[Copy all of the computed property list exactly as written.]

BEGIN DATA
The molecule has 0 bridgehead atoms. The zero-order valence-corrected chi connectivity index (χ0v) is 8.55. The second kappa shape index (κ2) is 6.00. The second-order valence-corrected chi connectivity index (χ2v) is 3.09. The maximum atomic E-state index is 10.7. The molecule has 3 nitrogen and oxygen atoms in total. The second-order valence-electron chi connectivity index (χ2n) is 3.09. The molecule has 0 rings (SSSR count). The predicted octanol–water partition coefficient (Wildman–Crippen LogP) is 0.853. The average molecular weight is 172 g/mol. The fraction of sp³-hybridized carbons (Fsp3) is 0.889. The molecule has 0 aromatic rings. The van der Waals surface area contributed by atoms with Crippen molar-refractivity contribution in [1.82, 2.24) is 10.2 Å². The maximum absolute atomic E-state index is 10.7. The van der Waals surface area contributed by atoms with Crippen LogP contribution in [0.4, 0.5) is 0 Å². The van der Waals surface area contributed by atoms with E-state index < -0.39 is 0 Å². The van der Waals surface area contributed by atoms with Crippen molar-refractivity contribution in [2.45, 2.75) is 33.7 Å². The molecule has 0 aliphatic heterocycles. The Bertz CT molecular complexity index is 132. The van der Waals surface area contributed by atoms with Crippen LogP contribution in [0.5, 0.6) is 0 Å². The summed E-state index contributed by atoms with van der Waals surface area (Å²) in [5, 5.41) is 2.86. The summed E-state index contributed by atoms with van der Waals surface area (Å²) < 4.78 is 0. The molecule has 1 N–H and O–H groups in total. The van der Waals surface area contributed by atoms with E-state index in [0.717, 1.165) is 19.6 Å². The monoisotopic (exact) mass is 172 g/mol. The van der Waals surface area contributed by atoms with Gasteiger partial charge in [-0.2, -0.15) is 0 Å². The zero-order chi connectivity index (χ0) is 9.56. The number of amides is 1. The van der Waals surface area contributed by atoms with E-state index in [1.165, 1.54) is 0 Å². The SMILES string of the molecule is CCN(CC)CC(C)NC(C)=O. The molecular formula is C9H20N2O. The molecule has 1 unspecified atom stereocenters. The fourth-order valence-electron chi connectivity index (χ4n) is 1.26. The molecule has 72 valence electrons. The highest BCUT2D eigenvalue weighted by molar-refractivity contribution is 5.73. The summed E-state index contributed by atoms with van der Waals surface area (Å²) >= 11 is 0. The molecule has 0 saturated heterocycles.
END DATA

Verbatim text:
The molecule has 0 bridgehead atoms. The zero-order valence-corrected chi connectivity index (χ0v) is 8.55. The second kappa shape index (κ2) is 6.00. The second-order valence-corrected chi connectivity index (χ2v) is 3.09. The maximum atomic E-state index is 10.7. The molecule has 3 nitrogen and oxygen atoms in total. The second-order valence-electron chi connectivity index (χ2n) is 3.09. The molecule has 0 rings (SSSR count). The predicted octanol–water partition coefficient (Wildman–Crippen LogP) is 0.853. The average molecular weight is 172 g/mol. The fraction of sp³-hybridized carbons (Fsp3) is 0.889. The molecule has 0 aromatic rings. The van der Waals surface area contributed by atoms with Crippen molar-refractivity contribution in [1.82, 2.24) is 10.2 Å². The maximum absolute atomic E-state index is 10.7. The van der Waals surface area contributed by atoms with Crippen LogP contribution in [0.4, 0.5) is 0 Å². The van der Waals surface area contributed by atoms with E-state index < -0.39 is 0 Å². The van der Waals surface area contributed by atoms with Crippen molar-refractivity contribution in [2.45, 2.75) is 33.7 Å². The molecule has 0 aliphatic heterocycles. The Bertz CT molecular complexity index is 132. The van der Waals surface area contributed by atoms with Crippen LogP contribution in [0.5, 0.6) is 0 Å². The summed E-state index contributed by atoms with van der Waals surface area (Å²) in [5, 5.41) is 2.86. The summed E-state index contributed by atoms with van der Waals surface area (Å²) < 4.78 is 0. The molecule has 1 N–H and O–H groups in total. The van der Waals surface area contributed by atoms with E-state index in [0.717, 1.165) is 19.6 Å². The monoisotopic (exact) mass is 172 g/mol. The van der Waals surface area contributed by atoms with Gasteiger partial charge in [-0.2, -0.15) is 0 Å². The zero-order chi connectivity index (χ0) is 9.56. The number of amides is 1. The van der Waals surface area contributed by atoms with E-state index in [1.165, 1.54) is 0 Å². The SMILES string of the molecule is CCN(CC)CC(C)NC(C)=O. The molecular formula is C9H20N2O. The molecule has 1 unspecified atom stereocenters. The fourth-order valence-electron chi connectivity index (χ4n) is 1.26. The molecule has 72 valence electrons. The highest BCUT2D eigenvalue weighted by molar-refractivity contribution is 5.73. The summed E-state index contributed by atoms with van der Waals surface area (Å²) >= 11 is 0. The molecule has 0 saturated heterocycles.